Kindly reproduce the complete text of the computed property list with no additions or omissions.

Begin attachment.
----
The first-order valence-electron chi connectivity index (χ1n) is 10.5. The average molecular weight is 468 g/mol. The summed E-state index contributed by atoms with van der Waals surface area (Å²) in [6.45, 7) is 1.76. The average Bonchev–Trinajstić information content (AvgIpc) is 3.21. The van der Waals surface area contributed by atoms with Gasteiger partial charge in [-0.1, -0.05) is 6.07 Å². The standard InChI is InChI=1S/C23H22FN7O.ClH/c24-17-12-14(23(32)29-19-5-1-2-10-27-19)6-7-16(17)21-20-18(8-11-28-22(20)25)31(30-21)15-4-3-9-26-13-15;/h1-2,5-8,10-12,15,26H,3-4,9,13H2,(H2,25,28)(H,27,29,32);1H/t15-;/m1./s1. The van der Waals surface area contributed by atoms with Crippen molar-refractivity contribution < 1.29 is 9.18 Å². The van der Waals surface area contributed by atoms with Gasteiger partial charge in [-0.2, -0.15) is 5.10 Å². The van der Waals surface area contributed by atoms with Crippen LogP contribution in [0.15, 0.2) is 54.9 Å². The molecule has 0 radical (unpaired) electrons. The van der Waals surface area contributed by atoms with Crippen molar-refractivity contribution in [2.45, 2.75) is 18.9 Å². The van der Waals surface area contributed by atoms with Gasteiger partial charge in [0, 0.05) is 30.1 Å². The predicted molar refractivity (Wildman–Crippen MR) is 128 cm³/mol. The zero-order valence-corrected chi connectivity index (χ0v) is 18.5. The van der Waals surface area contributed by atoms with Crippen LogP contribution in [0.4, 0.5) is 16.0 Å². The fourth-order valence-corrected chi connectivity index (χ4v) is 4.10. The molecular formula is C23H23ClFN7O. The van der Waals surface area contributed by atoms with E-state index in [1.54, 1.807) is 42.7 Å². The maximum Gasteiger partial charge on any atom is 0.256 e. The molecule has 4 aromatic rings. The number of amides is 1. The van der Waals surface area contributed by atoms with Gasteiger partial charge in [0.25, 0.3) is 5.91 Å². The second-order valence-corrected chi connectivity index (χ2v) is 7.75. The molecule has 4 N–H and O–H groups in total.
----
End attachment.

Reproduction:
The first-order valence-electron chi connectivity index (χ1n) is 10.5. The average molecular weight is 468 g/mol. The summed E-state index contributed by atoms with van der Waals surface area (Å²) in [6.45, 7) is 1.76. The average Bonchev–Trinajstić information content (AvgIpc) is 3.21. The van der Waals surface area contributed by atoms with Gasteiger partial charge in [-0.1, -0.05) is 6.07 Å². The standard InChI is InChI=1S/C23H22FN7O.ClH/c24-17-12-14(23(32)29-19-5-1-2-10-27-19)6-7-16(17)21-20-18(8-11-28-22(20)25)31(30-21)15-4-3-9-26-13-15;/h1-2,5-8,10-12,15,26H,3-4,9,13H2,(H2,25,28)(H,27,29,32);1H/t15-;/m1./s1. The van der Waals surface area contributed by atoms with Crippen molar-refractivity contribution < 1.29 is 9.18 Å². The van der Waals surface area contributed by atoms with Gasteiger partial charge in [-0.2, -0.15) is 5.10 Å². The van der Waals surface area contributed by atoms with Crippen LogP contribution in [0.15, 0.2) is 54.9 Å². The molecule has 0 radical (unpaired) electrons. The van der Waals surface area contributed by atoms with Crippen molar-refractivity contribution in [2.45, 2.75) is 18.9 Å². The van der Waals surface area contributed by atoms with Gasteiger partial charge in [0, 0.05) is 30.1 Å². The predicted molar refractivity (Wildman–Crippen MR) is 128 cm³/mol. The zero-order valence-corrected chi connectivity index (χ0v) is 18.5. The van der Waals surface area contributed by atoms with Crippen LogP contribution in [0.4, 0.5) is 16.0 Å². The fourth-order valence-corrected chi connectivity index (χ4v) is 4.10. The molecular formula is C23H23ClFN7O. The van der Waals surface area contributed by atoms with E-state index in [1.54, 1.807) is 42.7 Å². The maximum Gasteiger partial charge on any atom is 0.256 e. The molecule has 4 aromatic rings. The number of amides is 1. The van der Waals surface area contributed by atoms with Gasteiger partial charge in [0.25, 0.3) is 5.91 Å². The second-order valence-corrected chi connectivity index (χ2v) is 7.75. The molecule has 4 N–H and O–H groups in total.